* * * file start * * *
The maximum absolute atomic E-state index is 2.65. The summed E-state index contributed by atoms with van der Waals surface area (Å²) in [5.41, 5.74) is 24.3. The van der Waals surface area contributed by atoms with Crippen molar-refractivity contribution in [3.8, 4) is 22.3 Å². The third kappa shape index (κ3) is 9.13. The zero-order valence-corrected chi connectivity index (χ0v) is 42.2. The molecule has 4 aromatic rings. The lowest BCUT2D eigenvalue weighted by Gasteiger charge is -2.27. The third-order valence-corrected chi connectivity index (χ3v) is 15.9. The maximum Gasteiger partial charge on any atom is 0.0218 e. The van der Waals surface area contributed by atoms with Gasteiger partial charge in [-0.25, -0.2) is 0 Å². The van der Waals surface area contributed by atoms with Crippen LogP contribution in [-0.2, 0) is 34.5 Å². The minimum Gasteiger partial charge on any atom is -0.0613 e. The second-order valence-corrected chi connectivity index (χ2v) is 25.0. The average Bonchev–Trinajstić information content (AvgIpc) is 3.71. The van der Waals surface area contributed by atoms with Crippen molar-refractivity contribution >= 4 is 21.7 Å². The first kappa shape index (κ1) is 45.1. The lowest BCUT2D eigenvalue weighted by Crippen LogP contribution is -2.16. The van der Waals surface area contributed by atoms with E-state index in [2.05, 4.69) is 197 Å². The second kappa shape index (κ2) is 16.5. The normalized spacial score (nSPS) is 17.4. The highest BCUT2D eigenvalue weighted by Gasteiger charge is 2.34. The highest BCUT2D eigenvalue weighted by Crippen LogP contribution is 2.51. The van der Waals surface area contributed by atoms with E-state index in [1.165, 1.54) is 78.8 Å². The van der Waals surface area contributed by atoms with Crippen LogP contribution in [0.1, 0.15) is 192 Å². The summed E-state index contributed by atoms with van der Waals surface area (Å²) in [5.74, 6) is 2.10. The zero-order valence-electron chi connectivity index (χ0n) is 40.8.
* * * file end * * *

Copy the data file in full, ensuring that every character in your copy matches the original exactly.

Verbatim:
The maximum absolute atomic E-state index is 2.65. The summed E-state index contributed by atoms with van der Waals surface area (Å²) in [5.41, 5.74) is 24.3. The van der Waals surface area contributed by atoms with Crippen molar-refractivity contribution in [3.8, 4) is 22.3 Å². The third kappa shape index (κ3) is 9.13. The zero-order valence-corrected chi connectivity index (χ0v) is 42.2. The molecule has 4 aromatic rings. The lowest BCUT2D eigenvalue weighted by Gasteiger charge is -2.27. The third-order valence-corrected chi connectivity index (χ3v) is 15.9. The maximum Gasteiger partial charge on any atom is 0.0218 e. The van der Waals surface area contributed by atoms with Gasteiger partial charge in [-0.25, -0.2) is 0 Å². The van der Waals surface area contributed by atoms with Crippen LogP contribution in [-0.2, 0) is 34.5 Å². The minimum Gasteiger partial charge on any atom is -0.0613 e. The second-order valence-corrected chi connectivity index (χ2v) is 25.0. The average Bonchev–Trinajstić information content (AvgIpc) is 3.71. The van der Waals surface area contributed by atoms with Crippen molar-refractivity contribution >= 4 is 21.7 Å². The first kappa shape index (κ1) is 45.1. The lowest BCUT2D eigenvalue weighted by Crippen LogP contribution is -2.16. The van der Waals surface area contributed by atoms with E-state index in [2.05, 4.69) is 197 Å². The second kappa shape index (κ2) is 16.5. The normalized spacial score (nSPS) is 17.4. The highest BCUT2D eigenvalue weighted by Gasteiger charge is 2.34. The highest BCUT2D eigenvalue weighted by Crippen LogP contribution is 2.51. The van der Waals surface area contributed by atoms with E-state index in [1.165, 1.54) is 78.8 Å². The van der Waals surface area contributed by atoms with Crippen LogP contribution in [0.1, 0.15) is 192 Å². The summed E-state index contributed by atoms with van der Waals surface area (Å²) in [5.74, 6) is 2.10. The zero-order valence-electron chi connectivity index (χ0n) is 40.8.